I have written quite a few posts about granting, revoking and denying permissions over the last month. Today I would like to show you a catalog view that you can use to see all the permissions that have been granted in the current database.
Identifying active database permissions
As usual, we first need to create a few things to be able to see this catalog view in action:
CREATE LOGIN TestLogin1 WITH PASSWORD='********', CHECK_POLICY = OFF;
CREATE USER TestUser1 FOR LOGIN TestLogin1;
CREATE ROLE TestRole1;
ALTER ROLE TestRole1 ADD MEMBER TestUser1;
CREATE SCHEMA TestSchema1;
CREATE TABLE TestSchema1.tst(id INT,col1 INT);
INSERT INTO TestSchema1.tst VALUES(42,17);
With that taken care of, we can set up two granted and a denied permission:
GRANT INSERT ON SCHEMA::[TestSchema1] TO [TestRole1];
GRANT UPDATE ON OBJECT::[TestSchema1].[tst] TO [TestUser1] WITH GRANT OPTION;
DENY SELECT ON OBJECT::[TestSchema1].[tst]([col1]) TO [TestUser1];
To see the above permission, we are going to use the sys.database_permissions catalog view like this:
SELECT * FROM sys.database_permissions AS DP
WHERE DP.grantee_principal_id IN (USER_ID('TestUser1'), USER_ID('TestRole1'));
The sys.database_permissions catalog view returns one row for each permission that has been granted or denied in the current database. In our case, the above query will return the following result:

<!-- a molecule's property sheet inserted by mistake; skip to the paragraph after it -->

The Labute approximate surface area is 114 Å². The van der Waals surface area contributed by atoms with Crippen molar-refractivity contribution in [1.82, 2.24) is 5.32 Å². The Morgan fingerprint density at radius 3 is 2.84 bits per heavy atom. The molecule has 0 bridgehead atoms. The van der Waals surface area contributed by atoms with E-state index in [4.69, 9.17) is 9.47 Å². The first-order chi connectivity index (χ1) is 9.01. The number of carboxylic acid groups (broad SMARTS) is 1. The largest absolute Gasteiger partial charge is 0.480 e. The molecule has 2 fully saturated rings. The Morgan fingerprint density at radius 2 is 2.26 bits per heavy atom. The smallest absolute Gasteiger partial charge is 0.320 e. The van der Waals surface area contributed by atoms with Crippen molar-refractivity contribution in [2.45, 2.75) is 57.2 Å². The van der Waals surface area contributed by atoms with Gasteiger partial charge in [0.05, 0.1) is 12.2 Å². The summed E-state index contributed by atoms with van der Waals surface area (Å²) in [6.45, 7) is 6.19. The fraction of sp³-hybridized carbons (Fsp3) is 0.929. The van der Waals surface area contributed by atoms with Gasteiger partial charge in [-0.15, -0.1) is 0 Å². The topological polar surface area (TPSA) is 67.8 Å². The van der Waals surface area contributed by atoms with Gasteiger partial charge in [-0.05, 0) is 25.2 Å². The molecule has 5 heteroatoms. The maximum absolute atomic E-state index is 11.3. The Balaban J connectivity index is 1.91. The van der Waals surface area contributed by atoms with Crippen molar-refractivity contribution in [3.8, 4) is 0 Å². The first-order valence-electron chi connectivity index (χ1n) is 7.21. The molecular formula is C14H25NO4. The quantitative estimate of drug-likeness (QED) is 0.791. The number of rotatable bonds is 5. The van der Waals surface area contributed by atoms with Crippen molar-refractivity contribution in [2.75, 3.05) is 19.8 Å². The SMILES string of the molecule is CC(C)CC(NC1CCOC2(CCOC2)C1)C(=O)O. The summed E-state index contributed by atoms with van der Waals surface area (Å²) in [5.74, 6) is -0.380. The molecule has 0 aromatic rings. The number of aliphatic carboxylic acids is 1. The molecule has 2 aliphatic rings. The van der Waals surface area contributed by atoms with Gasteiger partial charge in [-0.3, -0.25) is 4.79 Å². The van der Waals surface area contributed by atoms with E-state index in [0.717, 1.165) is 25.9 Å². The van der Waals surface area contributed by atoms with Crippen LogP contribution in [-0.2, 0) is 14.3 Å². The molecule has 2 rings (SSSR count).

Let us look at the columns individually:
- class_desc: This identifies the type of securable that this permission pertains to. You need this value to be able to correctly interpret major_id and minor_id.
- major_id and minor_id: These two values identify the securable itself. You can use them to join to other catalog views like sys.objects, sys.columns or sys.certificates. Which catalog view to join to can be determined using the value in the previous column. minor_id is only used for column permissions and represents the column_id of the column the permission was defined on. In all other cases it returns the value 0.
- grantee_principal_id: This column identifies the database principal that the permission was granted to. You can use it for example to join to sys.database_principals.
- grantor_principal_id: This identifies the principal that granted the permission. It is for example used by SQL Server for the REVOKE CASCADE logic. As with the previous column, you can join to sys.database_principals to get more information about the principal.
- permission_name: This value identifies the privilege itself. You will find values like SELECT, EXECUTE or CONTROL in here.
- state_desc: Here you can see if the permission was granted or denied. WITH GRANT OPTION is also identified here. You might even find the value REVOKE in here. I will show you an example of the latter in a later post.
The columns that are not part of the above list each contain some SQL Server internal representation of one of the values described above.
The sys.database_permissions catalog view can be used to identify active database permissions that are defined in the current database. It returns one row for each granted or denied permission.